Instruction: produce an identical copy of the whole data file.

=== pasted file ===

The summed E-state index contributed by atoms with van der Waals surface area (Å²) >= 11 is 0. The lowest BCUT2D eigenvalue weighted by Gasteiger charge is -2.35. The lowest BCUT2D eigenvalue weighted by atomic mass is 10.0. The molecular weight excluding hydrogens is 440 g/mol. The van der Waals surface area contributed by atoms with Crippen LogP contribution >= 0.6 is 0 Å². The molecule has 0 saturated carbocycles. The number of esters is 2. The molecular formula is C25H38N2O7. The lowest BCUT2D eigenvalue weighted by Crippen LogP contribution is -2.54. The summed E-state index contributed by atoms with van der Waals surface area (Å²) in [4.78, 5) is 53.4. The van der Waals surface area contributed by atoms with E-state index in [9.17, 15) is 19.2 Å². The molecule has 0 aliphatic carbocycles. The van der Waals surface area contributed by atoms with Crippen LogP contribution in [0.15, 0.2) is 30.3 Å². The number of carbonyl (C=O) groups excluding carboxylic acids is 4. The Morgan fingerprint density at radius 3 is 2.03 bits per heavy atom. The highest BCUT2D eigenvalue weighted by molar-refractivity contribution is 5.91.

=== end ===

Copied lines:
The summed E-state index contributed by atoms with van der Waals surface area (Å²) >= 11 is 0. The lowest BCUT2D eigenvalue weighted by Gasteiger charge is -2.35. The lowest BCUT2D eigenvalue weighted by atomic mass is 10.0. The molecular weight excluding hydrogens is 440 g/mol. The van der Waals surface area contributed by atoms with Crippen LogP contribution >= 0.6 is 0 Å². The molecule has 0 saturated carbocycles. The number of esters is 2. The molecular formula is C25H38N2O7. The lowest BCUT2D eigenvalue weighted by Crippen LogP contribution is -2.54. The summed E-state index contributed by atoms with van der Waals surface area (Å²) in [4.78, 5) is 53.4. The van der Waals surface area contributed by atoms with E-state index in [9.17, 15) is 19.2 Å². The molecule has 0 aliphatic carbocycles. The van der Waals surface area contributed by atoms with Crippen LogP contribution in [0.15, 0.2) is 30.3 Å². The number of carbonyl (C=O) groups excluding carboxylic acids is 4. The Morgan fingerprint density at radius 3 is 2.03 bits per heavy atom. The highest BCUT2D eigenvalue weighted by molar-refractivity contribution is 5.91.